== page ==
Veterans’ Outreach mission is to serve and honor all veterans. Memorial Day is a day for all of us to think about what it means to serve our nation. A Veteran is a special unselfish person that is willing to offer their life to ensure our nations’ protection.
We celebrate Veterans that have passed on and we honor their memory in our thoughts and in our hearts and we thank them. The following is a short history of how “Memorial Day” began.
The story of Memorial Day begins in the summer of 1865, when a prominent local druggist, Henry C. Welles, mentioned to some of his friends at a social gathering that while praising the living veterans of the Civil War it would be well to remember the patriotic dead by placing flowers on their graves.
Nothing resulted from this suggestion until he advanced the idea again the following spring to General John B. Murray. Murray, a civil war hero and intensely patriotic, supported the idea wholeheartedly and marshalled veterans’ support. Plans were developed for a more complete celebration by a local citizens’ committee headed by Welles and Murray.
On May 5, 1866, the Village was decorated with flags at half mast, draped with evergreens and mourning black. Veterans, civic societies, and residents, led by General Murray, marched to the strains of martial music to the three village cemeteries. There impressive ceremonies were held, and soldiers’ graves decorated.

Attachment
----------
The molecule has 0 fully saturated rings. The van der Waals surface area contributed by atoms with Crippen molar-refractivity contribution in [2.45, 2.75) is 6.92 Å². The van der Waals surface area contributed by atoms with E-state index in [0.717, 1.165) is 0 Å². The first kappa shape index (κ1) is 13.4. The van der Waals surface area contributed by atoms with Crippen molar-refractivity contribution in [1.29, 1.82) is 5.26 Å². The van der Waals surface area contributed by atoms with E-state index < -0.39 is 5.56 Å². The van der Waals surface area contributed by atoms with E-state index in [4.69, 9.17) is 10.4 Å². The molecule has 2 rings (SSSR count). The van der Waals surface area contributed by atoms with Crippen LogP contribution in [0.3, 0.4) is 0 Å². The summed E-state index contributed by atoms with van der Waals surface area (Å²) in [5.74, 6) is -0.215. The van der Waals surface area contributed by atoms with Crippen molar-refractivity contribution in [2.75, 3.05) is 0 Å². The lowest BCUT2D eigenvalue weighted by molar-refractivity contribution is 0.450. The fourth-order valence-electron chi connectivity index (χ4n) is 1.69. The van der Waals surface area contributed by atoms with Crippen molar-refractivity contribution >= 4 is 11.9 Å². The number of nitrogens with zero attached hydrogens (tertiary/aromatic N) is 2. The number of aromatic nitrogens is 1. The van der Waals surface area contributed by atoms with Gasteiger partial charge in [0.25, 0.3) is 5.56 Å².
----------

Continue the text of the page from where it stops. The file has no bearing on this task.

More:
One year later, on May 5, 1867, the ceremonies were repeated. In 1868, Waterloo joined with other communities in holding their observance on May 30th, in accordance with General Logan’s orders. It has been held annually ever since.
Waterloo held the first formal, village wide, annual observance of a day dedicated to honoring the war dead. On March 7, 1966, the State of New York recognized Waterloo by a proclamation signed by Governor Nelson A. Rockefeller.
This was followed by recognition from Congress of the United States when the House of Representatives and the Senate unanimously passed House Concurrent Resolution 587 on May 17th and May 19th, 1966, respectively.
This reads in part as follows: “Resolved that the Congress of the United States, in recognition of the patriotic tradition set in motion one hundred years ago in the Village of Waterloo, NY, does hereby officially recognize Waterloo, New York as the birthplace of Memorial Day …”
On May 26, 1966, President Lyndon B. Johnson, signed a Presidential Proclamation recognizing Waterloo as the Birthplace of Memorial Day.